The Idler, Volume III., Issue XIII., February 1893 eBook

This eBook from the Gutenberg Project consists of approximately 138 pages of information about The Idler, Volume III., Issue XIII., February 1893.

“That’s the third time ’ee’s arst me not to forget ’im,” he remarked to me in a stentorian aside; “‘ee don’t giv’ yer much chance of doin’ it, does ’ee?”

At the corner of the Holloway Road we drew up, and our conductor began to shout after the manner of his species:  “Charing Cross—­Charing Cross—­’ere yer are—­Come along, lady—­Charing Cross.”

The little Frenchman jumped up, and prepared to exit; the conductor pushed him back.

“Sit down and don’t be silly,” he said; “this ain’t Charing Cross.”

The Frenchman looked puzzled, but collapsed meekly.  We picked up a few passengers, and proceeded on our way.  Half a mile up the Liverpool Road a lady stood on the kerb regarding us as we passed with that pathetic mingling of desire and distrust which is the average woman’s attitude towards conveyances of all kinds.  Our conductor stopped.

“Where d’yer want to go to?” he asked her severely—­omnibus conductors have a manner of addressing all pedestrians as though they were lost children or suspicious loiterers—­“Strand—­Charing Cross?”


The Frenchman did not hear or did not understand the first part of the speech, but he caught the words “Charing Cross,” and bounced up and out on to the step.  The conductor collared him as he was getting off, and jerked him back savagely.

“Carnt yer keep still a minute,” he cried indignantly; “blessed if you don’t want lookin’ after like a bloomin’ kid.”

“I vont to be put down at Sharing Cross,” answered the little Frenchman, humbly.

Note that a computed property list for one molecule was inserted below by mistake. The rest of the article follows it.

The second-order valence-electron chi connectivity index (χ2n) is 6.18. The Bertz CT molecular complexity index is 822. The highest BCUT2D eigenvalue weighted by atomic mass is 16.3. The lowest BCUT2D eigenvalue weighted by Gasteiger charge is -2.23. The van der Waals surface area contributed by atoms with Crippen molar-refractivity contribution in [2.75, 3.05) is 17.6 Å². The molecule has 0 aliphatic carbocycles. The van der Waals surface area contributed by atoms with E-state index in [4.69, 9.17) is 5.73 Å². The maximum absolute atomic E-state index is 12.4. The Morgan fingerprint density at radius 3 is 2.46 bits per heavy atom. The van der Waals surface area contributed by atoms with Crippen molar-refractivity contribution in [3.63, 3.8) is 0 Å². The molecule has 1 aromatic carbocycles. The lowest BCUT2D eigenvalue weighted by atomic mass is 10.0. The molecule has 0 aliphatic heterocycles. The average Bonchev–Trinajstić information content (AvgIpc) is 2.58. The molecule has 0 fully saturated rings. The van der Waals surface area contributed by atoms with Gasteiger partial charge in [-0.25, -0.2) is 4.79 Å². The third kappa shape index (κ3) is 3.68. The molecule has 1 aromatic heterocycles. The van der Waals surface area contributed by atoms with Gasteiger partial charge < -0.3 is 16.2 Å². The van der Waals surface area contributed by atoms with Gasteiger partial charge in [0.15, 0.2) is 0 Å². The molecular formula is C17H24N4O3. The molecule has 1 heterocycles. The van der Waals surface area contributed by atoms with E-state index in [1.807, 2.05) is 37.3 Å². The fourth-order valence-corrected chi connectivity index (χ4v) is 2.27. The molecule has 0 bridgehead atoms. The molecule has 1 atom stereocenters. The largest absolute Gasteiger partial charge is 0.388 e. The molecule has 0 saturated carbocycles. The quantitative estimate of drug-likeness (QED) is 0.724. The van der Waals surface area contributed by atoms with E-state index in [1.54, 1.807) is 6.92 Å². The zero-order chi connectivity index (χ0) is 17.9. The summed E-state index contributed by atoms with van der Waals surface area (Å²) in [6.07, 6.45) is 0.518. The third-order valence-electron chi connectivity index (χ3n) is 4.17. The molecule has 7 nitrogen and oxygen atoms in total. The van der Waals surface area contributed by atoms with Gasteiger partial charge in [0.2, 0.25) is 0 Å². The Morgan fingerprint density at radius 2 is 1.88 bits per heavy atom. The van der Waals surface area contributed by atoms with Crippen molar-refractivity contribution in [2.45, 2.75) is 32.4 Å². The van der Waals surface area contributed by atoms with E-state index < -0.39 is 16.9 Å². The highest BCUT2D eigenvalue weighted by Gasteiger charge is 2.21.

“You vont to be put down at Sharing Cross,” repeated the other bitterly, as he led him back to his seat.  “I shall put yer down in the middle of the road if I ’ave much more of yer.  You stop there till I come and sling yer out.  I ain’t likely to let yer go much past yer Sharing Cross, I shall be too jolly glad to get rid o’ yer.”

The poor Frenchman subsided, and we jolted on.  At “The Angel” we, of course, stopped.  “Charing Cross,” shouted the conductor, and up sprang the Frenchman.

“Oh, my Gawd,” said the conductor, taking him by the shoulders and forcing him down into the corner seat, “wot am I to do?  Carnt somebody sit on ’im?”


He held him firmly down until the ’bus started, and then released him.  At the top of Chancery Lane the same scene took place, and the poor little Frenchman became exasperated.

“He keep on saying Sharing Cross, Sharing Cross,” he exclaimed, turning to the other passengers; “and it is not Sharing Cross.  He is fool.”

“Carnt yer understand,” retorted the conductor, equally indignant; “of course I say Sharing Cross—­I mean Charing Cross, but that don’t mean that it is Charing Cross.  That means that—­” and then perceiving from the blank look in the Frenchman’s face the utter impossibility of ever making the matter clear to him, he turned to us with an appealing gesture, and asked: 

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The Idler, Volume III., Issue XIII., February 1893 from Project Gutenberg. Public domain.
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